Now, I will provide counter arguments to these difficulties I’ve mentioned above. Inflation targeting has been criticized for being too rigid for policymakers to react in the face of an economic crisis/supply shock on time. However, I believe this argument ignores the possibility of a flexible strategy for inflation targeting. There are different approaches for central banks to adopt for targeting inflation when faced with an economic crisis. For example, if the price of oil increased from a supply shock, the central bank can instead adopt an inflation target that excludes price movements of certain goods and services (in this case, discounts the price movement of oil). Hence, the central bank will only take into consideration “core inflation”, discounting the possibility of the price level of getting affected by short run supply shocks in the economy. Therefore this shows that the central bank is flexible to change the way CPI is calculated based on the context of the economy situation. This has been proven to work as The Czech National Bank and the National Bank of Poland have implemented in this flexible inflation indicator to make sure inflation targets are realistic and consistent in times of crisis. The price levels in Czech Republic and Poland have been relatively stable as a result of this, I would argue (Wiesolek, 2013). Therefore, inflation target can still be successful after discounting the potential negative effects of exogenous shocks to the economy.
I will then address the second problem of inflation targeting, which is causing fluctuations in output. As inflation targeting only focuses on keeping prices stable, it has been criticized that this may overlook other important economic variables such as the unemployment level. Again, I believe the flexibility option of monetary policy can counter this problem. The Norges Bank of Norway is the best example of a central bank that adopts a more flexible strategy of inflation targeting. Norges Bank sets monetary policy based on the explicit trade off between ‘the deviation from inflation targeting’ and ‘real economic stability’. Therefore, this shows that Norges bank also takes into consideration the traditional stabilization and focuses on keeping inflation at a manageable level simultaneously. Another form of flexibility is that the Central Bank can alter the time period that it has to bring back inflation to its intended target, based on the economic situation of the country. Instead of quickly altering interest rates just to get prices back to its target (thus causing unemployment), the central bank can state that it will take a longer time to do that because this can avoid large fluctuations in the real economy/employment levels. Therefore, the inflation targeting process can be delayed to allow the government to take into consideration other factors that may affect the economy’s health, thus avoiding worsening the unemployment rate (Palmqvist, 2007).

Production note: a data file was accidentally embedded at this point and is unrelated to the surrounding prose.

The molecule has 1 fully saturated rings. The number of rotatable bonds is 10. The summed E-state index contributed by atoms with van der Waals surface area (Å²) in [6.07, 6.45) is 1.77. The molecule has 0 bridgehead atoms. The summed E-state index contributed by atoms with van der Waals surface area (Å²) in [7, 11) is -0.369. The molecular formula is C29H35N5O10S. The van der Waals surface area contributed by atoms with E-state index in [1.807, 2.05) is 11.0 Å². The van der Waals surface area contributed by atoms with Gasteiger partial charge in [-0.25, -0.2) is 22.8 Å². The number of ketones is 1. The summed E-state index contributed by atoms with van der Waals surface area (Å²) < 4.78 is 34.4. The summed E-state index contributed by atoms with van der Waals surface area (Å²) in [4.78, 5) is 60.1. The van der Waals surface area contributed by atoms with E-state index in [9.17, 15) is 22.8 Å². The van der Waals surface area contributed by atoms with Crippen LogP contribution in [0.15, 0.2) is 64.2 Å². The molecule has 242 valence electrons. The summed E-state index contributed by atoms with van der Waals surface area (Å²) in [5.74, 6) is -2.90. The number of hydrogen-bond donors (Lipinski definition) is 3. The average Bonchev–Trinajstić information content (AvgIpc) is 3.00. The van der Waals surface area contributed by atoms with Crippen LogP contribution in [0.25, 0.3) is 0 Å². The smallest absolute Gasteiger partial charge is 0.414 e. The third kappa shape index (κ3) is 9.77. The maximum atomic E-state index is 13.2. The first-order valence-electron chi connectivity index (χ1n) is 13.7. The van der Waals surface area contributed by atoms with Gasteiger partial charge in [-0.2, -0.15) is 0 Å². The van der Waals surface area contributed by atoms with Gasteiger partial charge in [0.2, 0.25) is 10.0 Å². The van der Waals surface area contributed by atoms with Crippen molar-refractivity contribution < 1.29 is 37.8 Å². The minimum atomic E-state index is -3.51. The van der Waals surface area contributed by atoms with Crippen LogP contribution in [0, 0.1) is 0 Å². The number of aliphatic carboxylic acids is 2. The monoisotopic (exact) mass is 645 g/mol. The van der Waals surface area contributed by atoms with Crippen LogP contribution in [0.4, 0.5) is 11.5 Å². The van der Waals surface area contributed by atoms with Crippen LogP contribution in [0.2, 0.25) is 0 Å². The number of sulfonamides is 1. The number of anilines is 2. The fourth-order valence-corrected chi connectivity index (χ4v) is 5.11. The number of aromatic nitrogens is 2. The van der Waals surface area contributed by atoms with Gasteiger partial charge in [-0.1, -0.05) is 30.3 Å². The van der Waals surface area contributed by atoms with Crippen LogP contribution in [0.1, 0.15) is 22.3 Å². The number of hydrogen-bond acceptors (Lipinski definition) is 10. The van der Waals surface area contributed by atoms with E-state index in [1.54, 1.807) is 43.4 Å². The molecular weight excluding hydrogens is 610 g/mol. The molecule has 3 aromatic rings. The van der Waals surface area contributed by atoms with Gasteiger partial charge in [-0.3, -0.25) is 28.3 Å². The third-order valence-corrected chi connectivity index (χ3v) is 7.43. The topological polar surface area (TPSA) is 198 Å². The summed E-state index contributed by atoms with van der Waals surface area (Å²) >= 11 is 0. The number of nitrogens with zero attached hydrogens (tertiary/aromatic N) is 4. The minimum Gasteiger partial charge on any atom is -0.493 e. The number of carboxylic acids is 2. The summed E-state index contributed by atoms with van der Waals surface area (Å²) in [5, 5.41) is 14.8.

The next difficulty that I can counter with is how inflation targeting does not guarantee fiscal responsibility by the government. I find this argument flawed because I believe the process of implementing inflation targeting requires a lot of transparency on the behalf of the central bank. The policy will be readily understood and communicated to and from the public. The authorities also publish certain reports to keep everyone updated on issues such as how the numerical values of the inflation targets were determined and how these inflation targets were to be achieved given current economic conditions. For example, Bank of England publishes the Inflation Report annually to keep the public updated on these issues.